St. Cecilia's 2012 Spring Concerts

As this paper hits the newsstands, the St. Cecilia Chamber Choir will be preparing for its final dress rehearsal for this weekend’s concerts in Newcastle and Camden.

At promptly 7:30 PM on Saturday night the 28th, audiences will begin enjoying sounds of the season employing texts concerning spring, nature, love, sacred themes, and for variety, a few sea chanteys.

Two of the latter, a rousing and amusing version of “What Can You Do with a Drunken Sailor” and a very British piece called “The Mermaid” are sure to be crowd pleasers.

From the Song of Solomon’s famous verses beginning, “For lo, the winter is past” to excerpts from five plays by Shakespeare, this is a program designed to delight listeners of all ages.

The thirty auditioned singers of the ensemble work hard for months to impart precision, passion and nuance to the music its director, Linda Blanchard, chooses. Entrances and cut-offs, dynamics, diction and beautifully rounded English vowels are stressed until she feels the group is performing up to its absolute potential.

It is the kind of effort and attention to detail which has kept an ever-growing audience coming back for 16 years.

Come hear sprightly madrigals in English, French and Italian intricately interwoven. Listen for the lovely jazz vocal solo of a teenaged member and the pieces accompanied by flute or recorder, supplementing Sean Fleming’s virtuoso organ and piano accompaniments. Let the fortissimos of a dramatic piece by English composer Stanford stir you. Close your eyes as Elgar’s lush and peaceful “Lux Aeterna” washes over you. Celebrate spring with John Rutter’s “For the Beauty of The Earth,” local composer Richard Francis’s “For Winter’s Rains and Ruins are Over,” and “A Prayer in Spring,” Robert Frost’s poem newly set to music by Todd Monsell.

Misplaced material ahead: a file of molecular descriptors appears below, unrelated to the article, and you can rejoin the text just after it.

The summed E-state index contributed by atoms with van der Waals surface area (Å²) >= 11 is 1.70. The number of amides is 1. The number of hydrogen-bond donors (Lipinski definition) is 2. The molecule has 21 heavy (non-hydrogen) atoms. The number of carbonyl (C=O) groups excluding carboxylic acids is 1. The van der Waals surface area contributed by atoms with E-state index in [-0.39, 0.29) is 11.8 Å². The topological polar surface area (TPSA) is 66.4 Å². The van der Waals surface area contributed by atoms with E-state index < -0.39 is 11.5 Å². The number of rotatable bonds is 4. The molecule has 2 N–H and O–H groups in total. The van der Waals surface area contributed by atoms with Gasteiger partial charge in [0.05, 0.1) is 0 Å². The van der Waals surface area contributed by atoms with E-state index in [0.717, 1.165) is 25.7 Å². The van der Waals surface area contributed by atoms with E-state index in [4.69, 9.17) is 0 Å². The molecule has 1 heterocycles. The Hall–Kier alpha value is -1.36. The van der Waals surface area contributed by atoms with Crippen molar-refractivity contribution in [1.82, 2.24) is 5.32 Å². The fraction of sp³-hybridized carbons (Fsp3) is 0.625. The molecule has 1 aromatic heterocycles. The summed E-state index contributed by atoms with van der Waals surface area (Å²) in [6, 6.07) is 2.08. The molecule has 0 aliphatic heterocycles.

Tickets are available now online at, at the Maine Coast Book Shop, Damariscotta, from any singer, or at the door at just $15 each. Children and all students are admitted free of charge. In Newcastle, the price of admission includes the reception which follows, offering not only refreshments, but a chance to chat with the musicians.

If you can’t make Saturday night at the Second Congregational Church, plan a scenic drive to Camden the following afternoon where the program will be repeated at the Congregational Church in the heart of town at 3 PM.